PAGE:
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Clin Vaccine Immunol. 2012 Aug;19(8):1218-26. doi: 10.1128/CVI.00228-12. Epub 2012 Jun 20.

Dynamic longitudinal antibody responses during Borrelia burgdorferi infection and antibiotic treatment of rhesus macaques.

Author information

  • 1Division of Bacteriology and Parasitology, Tulane National Primate Research Center, Tulane University Health Sciences Center, Covington, Louisiana, USA. members@tulane.edu

Abstract

Infection with Borrelia burgdorferi elicits robust yet disparate antibody responses in infected individuals. A longitudinal assessment of antibody responses to multiple diagnostic antigens following experimental infection and treatment has not previously been reported. Our goal was to identify a combination of antigens that could indicate infection at all phases of disease and response to antibiotic treatment. Because the rhesus macaque recapitulates the hallmark signs and disease course of human Lyme disease, we examined the specific antibody responses to multiple antigens of B. burgdorferi following infection of macaques. Five macaques infected with strain B31 and 12 macaques infected with strain JD1 were included in the analysis. Approximately half of these animals were treated with antibiotics at 4 to 6 months postinoculation. Antibody responses to several B. burgdorferi recombinant antigens, including OspC, DbpA, BBK32, OspA, and OppA-2, were measured at multiple points throughout infection. We have previously shown a decline in the response to the C6 peptide following antibiotic treatment. Responses to OspA and OspC, however, were variable over time among individuals, irrespective of antibiotic treatment. Not every individual responded to BBK32, but anti-DbpA IgG levels were uniformly high and remained elevated for all animals. All responded to OppA-2, with a decline posttreatment that was slow and incomplete. This is the first demonstration of B. burgdorferi OppA-2 antigenicity in nonhuman primates. The combination of DbpA, OspC, OspA, and OppA-2 with the C6 diagnostic peptide has the potential to detect infection throughout all disease phases.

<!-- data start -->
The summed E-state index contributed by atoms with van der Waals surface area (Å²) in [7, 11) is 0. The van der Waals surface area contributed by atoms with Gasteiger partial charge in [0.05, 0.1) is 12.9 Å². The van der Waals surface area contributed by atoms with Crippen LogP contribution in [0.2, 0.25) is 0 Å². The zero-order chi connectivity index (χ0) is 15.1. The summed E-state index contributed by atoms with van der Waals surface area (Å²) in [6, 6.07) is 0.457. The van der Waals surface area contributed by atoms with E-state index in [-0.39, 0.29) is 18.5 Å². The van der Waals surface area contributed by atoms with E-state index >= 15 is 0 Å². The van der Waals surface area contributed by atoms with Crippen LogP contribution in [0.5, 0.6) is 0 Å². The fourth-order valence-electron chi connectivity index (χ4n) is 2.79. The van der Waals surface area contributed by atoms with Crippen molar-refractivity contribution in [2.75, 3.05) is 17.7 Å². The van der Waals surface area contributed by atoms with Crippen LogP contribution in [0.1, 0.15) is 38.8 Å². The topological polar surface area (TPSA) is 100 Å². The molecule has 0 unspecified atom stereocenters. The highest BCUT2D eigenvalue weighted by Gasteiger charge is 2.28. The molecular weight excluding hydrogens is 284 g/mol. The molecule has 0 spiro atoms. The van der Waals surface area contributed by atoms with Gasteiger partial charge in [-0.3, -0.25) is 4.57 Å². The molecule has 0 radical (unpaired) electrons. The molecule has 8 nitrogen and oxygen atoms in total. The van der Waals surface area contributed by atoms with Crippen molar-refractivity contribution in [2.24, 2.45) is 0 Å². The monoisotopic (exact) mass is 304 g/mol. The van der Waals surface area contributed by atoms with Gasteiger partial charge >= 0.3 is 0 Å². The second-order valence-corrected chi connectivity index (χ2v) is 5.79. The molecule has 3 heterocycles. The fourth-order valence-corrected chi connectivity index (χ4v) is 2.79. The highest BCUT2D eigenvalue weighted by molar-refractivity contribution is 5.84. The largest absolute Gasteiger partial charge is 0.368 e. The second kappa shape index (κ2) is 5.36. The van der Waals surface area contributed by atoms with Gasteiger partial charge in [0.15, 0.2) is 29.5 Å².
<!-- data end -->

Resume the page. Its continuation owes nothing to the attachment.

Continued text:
PMID:
22718128
[PubMed - indexed for MEDLINE]
PMCID:
PMC3416093
Free PMC Article

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